CuriousJoe
Guest
CuriousJoe

Hunter18, please see my response to Jim, above.

Jerry
Guest
Jerry

Pesticide residues are cumulative – whether over the livpfe of the bee or us humans. Many pesticides are known to cause death of the bees and bugs by disrupting their gut function and their nervous systems. According to TCM both the gut and the nervous system are intimately connected – which is why the call the small intestine the “little brain”. Small wonder then that their pesticides are causing colony collapse. Wonder if the accumulation in humans is what is causing such a widespread outbreak of neurological diseases?

The Candyman
Guest

Interesting idea. Company sounds a bit sketchy but being able to work in tandem with nature is appealing. Too bad Marrone Bio has been such a disaster. They have been developing organic and natural solutions for farmers but seem to have horrible management.

BarneyG
Guest
BarneyG
David R.(Canada)
Guest
David R.(Canada)

Depending what the fungicide is, and how safe it is, you cannot control where bees will travel. If they cross over to a neighbouring organic farm and pollute their crops, whether they’re fruit or vegetables, there could be some serious lawsuits.
I have an organic garden and, personally, I wouldn’t want this “substance” in my crops.
This new technology that is supposed to solve so many problems may just be creating different, perhaps more serious, problems.

David R.(Canada)
Guest
David R.(Canada)

Here’s another thought:
If the bees are walking through this fungicide on their way out of the hive, then will also be walking through it on their way into the hive. This will certainly contaminate the honey.
The only around this would be to designate certain hives in the yard as “vector hives” where the honey produced by those hives would be discarded. Thus the rest of the hives would still be clean.
Of course there’ll be dishonest bee keepers who’ll sell the polluted honey anyway. I seriously can’t see a Chinese bee keeper giving two hoots about it either way.

takeprofits
Guest

Here is more detailed information on this controversial subject; http://www.angelnexus.com/o/web/100236 and may answer some of the questions posed by the cynics apparently jaded by too much newsletter hype. On reflection after my original post I feel I may have been unduly influenced by all the negative comments, First of all I do not believe they would not have been able to get a patent if they were simply using another destructive chemical pesticide simply reducing the quantity by a more direct application strategy. These people are taking an organic ” working with nature” approach, not just adding another dangerous chemical… Read more »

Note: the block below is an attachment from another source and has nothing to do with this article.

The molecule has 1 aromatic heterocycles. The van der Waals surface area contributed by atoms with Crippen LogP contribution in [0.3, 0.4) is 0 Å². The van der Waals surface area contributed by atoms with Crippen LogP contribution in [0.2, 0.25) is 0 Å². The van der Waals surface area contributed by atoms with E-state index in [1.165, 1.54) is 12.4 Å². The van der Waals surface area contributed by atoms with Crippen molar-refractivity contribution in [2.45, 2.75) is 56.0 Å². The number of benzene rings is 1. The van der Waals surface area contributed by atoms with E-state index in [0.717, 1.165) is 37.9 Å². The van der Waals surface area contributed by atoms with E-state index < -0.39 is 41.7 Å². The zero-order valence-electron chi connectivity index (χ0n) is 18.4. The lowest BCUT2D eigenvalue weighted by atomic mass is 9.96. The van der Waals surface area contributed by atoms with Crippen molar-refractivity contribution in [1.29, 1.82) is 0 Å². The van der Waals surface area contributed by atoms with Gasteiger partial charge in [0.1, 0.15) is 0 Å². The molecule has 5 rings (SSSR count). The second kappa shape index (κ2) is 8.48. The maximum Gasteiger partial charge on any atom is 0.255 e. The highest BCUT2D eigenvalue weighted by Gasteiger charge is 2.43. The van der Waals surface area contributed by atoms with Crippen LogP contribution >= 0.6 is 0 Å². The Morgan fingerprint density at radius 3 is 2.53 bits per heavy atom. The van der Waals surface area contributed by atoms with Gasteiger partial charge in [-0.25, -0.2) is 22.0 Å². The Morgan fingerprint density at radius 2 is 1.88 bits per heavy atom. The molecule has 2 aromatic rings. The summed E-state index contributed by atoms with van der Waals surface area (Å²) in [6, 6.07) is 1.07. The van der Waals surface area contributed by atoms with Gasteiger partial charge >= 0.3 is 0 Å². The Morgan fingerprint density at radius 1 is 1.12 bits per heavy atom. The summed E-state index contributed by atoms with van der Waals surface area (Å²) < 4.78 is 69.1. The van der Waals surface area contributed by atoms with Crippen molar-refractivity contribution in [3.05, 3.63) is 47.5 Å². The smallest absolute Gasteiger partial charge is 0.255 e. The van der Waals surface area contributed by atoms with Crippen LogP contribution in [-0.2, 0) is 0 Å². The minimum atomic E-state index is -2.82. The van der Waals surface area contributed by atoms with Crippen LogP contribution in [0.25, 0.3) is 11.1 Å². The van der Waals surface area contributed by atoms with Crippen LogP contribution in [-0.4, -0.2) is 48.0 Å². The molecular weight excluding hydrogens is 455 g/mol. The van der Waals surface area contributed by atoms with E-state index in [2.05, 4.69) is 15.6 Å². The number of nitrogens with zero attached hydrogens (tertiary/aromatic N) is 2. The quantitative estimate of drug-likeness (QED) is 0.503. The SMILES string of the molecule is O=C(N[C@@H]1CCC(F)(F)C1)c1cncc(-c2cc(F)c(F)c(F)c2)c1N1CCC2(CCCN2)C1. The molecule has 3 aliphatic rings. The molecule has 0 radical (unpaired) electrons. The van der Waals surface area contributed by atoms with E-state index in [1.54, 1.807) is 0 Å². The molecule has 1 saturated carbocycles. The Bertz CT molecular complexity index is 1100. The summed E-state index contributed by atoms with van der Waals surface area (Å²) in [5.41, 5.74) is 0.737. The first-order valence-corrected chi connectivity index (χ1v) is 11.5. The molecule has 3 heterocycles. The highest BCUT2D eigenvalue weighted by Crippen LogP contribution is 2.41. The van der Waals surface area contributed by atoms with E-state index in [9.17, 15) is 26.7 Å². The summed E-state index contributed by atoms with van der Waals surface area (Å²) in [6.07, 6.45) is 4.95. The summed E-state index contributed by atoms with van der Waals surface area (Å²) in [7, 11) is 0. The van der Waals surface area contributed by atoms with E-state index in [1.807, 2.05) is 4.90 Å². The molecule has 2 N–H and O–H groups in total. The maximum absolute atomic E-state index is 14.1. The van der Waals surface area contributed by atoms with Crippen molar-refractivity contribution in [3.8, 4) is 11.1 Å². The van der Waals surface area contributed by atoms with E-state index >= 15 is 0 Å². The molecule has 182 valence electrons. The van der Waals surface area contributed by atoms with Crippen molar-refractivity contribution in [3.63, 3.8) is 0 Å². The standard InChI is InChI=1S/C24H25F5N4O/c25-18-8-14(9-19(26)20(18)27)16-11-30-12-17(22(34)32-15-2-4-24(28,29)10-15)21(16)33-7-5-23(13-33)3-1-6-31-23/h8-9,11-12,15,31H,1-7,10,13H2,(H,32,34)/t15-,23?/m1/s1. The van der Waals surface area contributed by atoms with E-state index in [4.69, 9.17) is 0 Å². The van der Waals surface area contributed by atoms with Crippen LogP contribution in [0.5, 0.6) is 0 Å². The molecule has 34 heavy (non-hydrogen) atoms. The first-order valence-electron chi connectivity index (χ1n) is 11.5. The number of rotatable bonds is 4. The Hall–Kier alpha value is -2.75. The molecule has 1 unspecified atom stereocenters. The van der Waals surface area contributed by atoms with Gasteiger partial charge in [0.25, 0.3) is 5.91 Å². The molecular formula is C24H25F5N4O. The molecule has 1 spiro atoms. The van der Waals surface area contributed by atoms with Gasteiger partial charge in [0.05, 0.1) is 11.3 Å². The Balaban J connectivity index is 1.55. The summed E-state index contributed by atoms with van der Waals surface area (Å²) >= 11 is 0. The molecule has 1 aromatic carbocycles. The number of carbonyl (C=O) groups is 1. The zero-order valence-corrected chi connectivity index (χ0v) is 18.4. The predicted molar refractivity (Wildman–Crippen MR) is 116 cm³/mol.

Cruzeman
Guest
Cruzeman

I strongly support Myron comments,
Why not support a firm that might help the bees and the humanity both work hand in hand. No big amount needed to be invest just the matter of a good cause.
These people are working with Nature not Chemical like Myron mentionned.
Whats to loose.
Let not be greedy but more conscious of the futur of the planet and the generation to follow.
All the best to Bee Ventoring Tech

Harold Hansen
Guest

Yes, it’s a pesticide that could have an effect on
The bee populations and thus ending our population and making mankind extinct.
Do you believe that? I wouldn’t put anything past
The Gov’t right now.
Sounds pretty wild huh, well they’d like to get rid of
The male population in the new “world order”
Tell me I’m way off base here?

alanh
Member

Travis: I may be way off topic but wondered if, from your long experience of teasers, whether this is just coincidence. Essentially $BEE.V had been flat lining till March 2016….I assume thats about the time this ‘report’ was being researched. Suddenly theres an sp bump mid March, followed by a quick retracement…..in and out trade? Im assuming that it doesnt take too many ‘buys’ to move the price of a micro company. Again, mid April, which I assume is about the time of first publication, the sp heads north for 75% gain (it may only be 3 pennies, but a… Read more »

Doc G
Guest
Doc G

Funny to me that people are concerned about the consequences to the honey supply.
How much deliberation is required if the choice is DEATH or LIFE without honey?

alanh
Member

Was it you that said ‘Let them eat cake’?.

Kendal
Guest
Kendal

The short answer to the title question is “No”. I am a 3G beekeeper with about 40 years experience. I would not put 2 cents into this company, even though I enjoy playing with the bees and am concerned with their survival. Many of the refutations to the methodology of this company given in previous comments are on the mark, but there were other flaws also that were missed, which I will not address here. If you would bee-friend the bees, plant some flowers. Meanwhile, for the sake of your portfolio, do not let every Pied Piper that comes down… Read more »

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cruzeman
Guest
cruzeman

I would strongly recomend Kendal that you take note of the last article of Michael.
It very much describes the world we are all living in.
By reversing our habit including some investments, we might all benefit on the long run.
Rules were ment to be change and so are Habits
Regard’s

James Clark
Guest
James Clark

Beware of pied pipers they some times sting!!!!

Cruzeman
Guest
Cruzeman

Sorry , James but not familior with your comment
Could you pls clarify
Tks

Andrew Page
Guest
Andrew Page

What a crock, how much does one pay for this bullticky.